In 2000, I woke up one morning, my son was 4 months old at the time, and my right foot was numb. I remember the feeling that my foot was asleep. But within 24 hours it had driven up my right leg and across my lower back and down my left leg to the foot.
Within another 24 hours it was driven up past my middle back. I was seriously numb from just below the chest line right the way down to my feet and I was walking as if I was heavily pregnant. I didn’t have any aches or pains but I was extremely exhausted. But I found that I would fall asleep very easily in the evening. Thankfully, by this stage my son was sleeping through the night. The symptoms of this numbness worried me. Did I visit a doctor? Yes. And this is how I was misdiagnosed with Guillain-Barré syndrome (GBS).
In 2006, the sole of my right foot was raw. I went to three different GP’s, they all blamed it on my footwear but I knew that wasn’t the case. I was dressing my foot everyday and the itching was unbelievable. I’d woken up on the August bank holiday weekend, and found I was back to being very numb again. I was unbalanced physically.
So, I went back to my GP. He panicked thinking it was the GBS as the numbness was going past my chest and he was worried it would go into my lungs which might result in me being on a ventilator. He told me I needed an appointment with a specialist. A few days later I saw a neurologist. She said to me “Jane, you need an MRI, but there’s no-one working today on the machines.” She told me that my raw foot was due to lack of protein, and she was annoyed that the GP’s hadn’t caught this. She booked me an MRI and said she suspected that I was living with multiple sclerosis and that it would be relapsing remitting.
Within the week, I was called down for the MRI. A few weeks later, on my 40th birthday, I went back for my results and was told I had multiple sclerosis. All I could think about was whether I was going to die from this and not see my son grow up to become the man he is now.
My next thought was about my symptoms, when would they start to die down? I was told that this is something they needed to figure out and we would need to start talking about treatment. She talked me through the options and suggested Copaxone, daily injections. Now, I don’t like needles so I was a little worried but she said I’d be fine as it’s in an auto-ejector and I’d be trained in how to use it. On the 23rd October, I remember it still so vividly, I had to inject myself for the first time. I will never forget that feeling. I did this for three years.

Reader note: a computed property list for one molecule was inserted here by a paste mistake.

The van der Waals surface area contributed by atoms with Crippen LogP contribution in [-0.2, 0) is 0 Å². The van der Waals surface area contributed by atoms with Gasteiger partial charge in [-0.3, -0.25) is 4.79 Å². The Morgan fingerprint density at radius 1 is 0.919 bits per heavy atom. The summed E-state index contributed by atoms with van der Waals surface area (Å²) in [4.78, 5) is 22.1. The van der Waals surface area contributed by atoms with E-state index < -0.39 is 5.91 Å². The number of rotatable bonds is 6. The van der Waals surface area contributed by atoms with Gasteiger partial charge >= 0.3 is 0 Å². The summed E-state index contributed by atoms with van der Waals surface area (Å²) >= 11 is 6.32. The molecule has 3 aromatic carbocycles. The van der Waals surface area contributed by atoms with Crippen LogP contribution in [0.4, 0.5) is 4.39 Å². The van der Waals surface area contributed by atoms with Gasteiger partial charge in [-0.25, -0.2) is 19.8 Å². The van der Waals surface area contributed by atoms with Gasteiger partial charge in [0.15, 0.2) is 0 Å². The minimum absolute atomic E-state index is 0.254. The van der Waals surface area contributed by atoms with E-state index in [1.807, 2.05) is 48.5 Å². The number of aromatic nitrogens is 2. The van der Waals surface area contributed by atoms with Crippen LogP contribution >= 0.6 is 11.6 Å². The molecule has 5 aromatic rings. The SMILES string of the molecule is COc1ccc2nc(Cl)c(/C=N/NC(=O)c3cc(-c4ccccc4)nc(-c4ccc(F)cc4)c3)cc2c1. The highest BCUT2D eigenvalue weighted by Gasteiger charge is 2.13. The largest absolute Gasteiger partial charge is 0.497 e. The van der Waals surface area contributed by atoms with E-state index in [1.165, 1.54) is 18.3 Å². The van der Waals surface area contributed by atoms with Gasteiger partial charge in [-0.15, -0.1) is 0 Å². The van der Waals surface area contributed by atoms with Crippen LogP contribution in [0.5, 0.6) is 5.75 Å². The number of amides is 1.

Copaxone helped me to return to normality. I wasn’t as fatigued and I could still spend time with my son after work, and read him bedtime stories at night. I felt I was free. I knew it wouldn’t be forever. I recorded so much on cameras, my son playing, going on nature walks, climbing hills. And this continued for quite some time. I was happy, I was mobile, I was driving, I wasn’t in pain. This went on for years.
Before I found Shift.ms I had nobody to talk to, no one who understood my symptoms and what it’s like to live with MS on a daily basis. I always say that I didn’t ‘find’ Shift.ms, it ‘jumped’ out to me on a day where I was seriously frustrated that I had nobody else to speak with regarding my MS symptoms. This was back in 2018, when I was on Facebook and there Shift.ms was, on my newsfeed. I signed up immediately. And I told everyone I could think of who could benefit from it.
Shift.ms for me, and I would say for thousands of people, was a saviour. And I chose that word intentionally. Once I get started talking about Shift.ms, it's difficult for me to tone it down. MS is by its nature unpredictable and sometimes you need to just ask someone else ‘Is this my MS? Or is this something else?’. The community has become my sounding board and would help me to push on and see more clearly.
You meet so many people, and you have a huge library of posts you can read through. I’ve made great friends, people who I can relate to. Each of us understand the other person’s symptoms. Everyone is friendly, everyone is respectful. I know I wouldn’t be in touch with such a great support network if it wasn’t for Shift.ms and I think I’d still be struggling to cope. The community are a great bunch of people. There is always somebody there, who can support you. And I mean always.
Joining Shift.ms gave me a new lease of life. Being part of Shift.ms has been a hugely positive experience. If I didn’t know Shift.ms was there in the background for me to access when I need it, I think I’d really struggle.
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I live in County Mayo, Ireland but was actually born in London. We moved back to Ireland when I was nearly 3 where I grew up in a small village. When I was younger I was very active - I used to swim, mountain climb, row, play tennis, badminton and table tennis as well as dancing.
I had many jobs when I was younger including working in a newsagents, a bar, in a soldering workshop, and as a dinner lady. Professionally, I worked as an Account Manager for a company which exported live shellfish.
I have a 20 year old son. I love animals. When I was younger we had a tortoise, a black labrador and a cat. I have two dogs, Abigail Comment start and Polly Comment end , and a cat, Maggie. I love cats over dogs, as I feel that cats understand me and I understand them. I have a big garden when my animals can roam.
I keep the best foot forward and am a big advocate of smiling my way through my MS.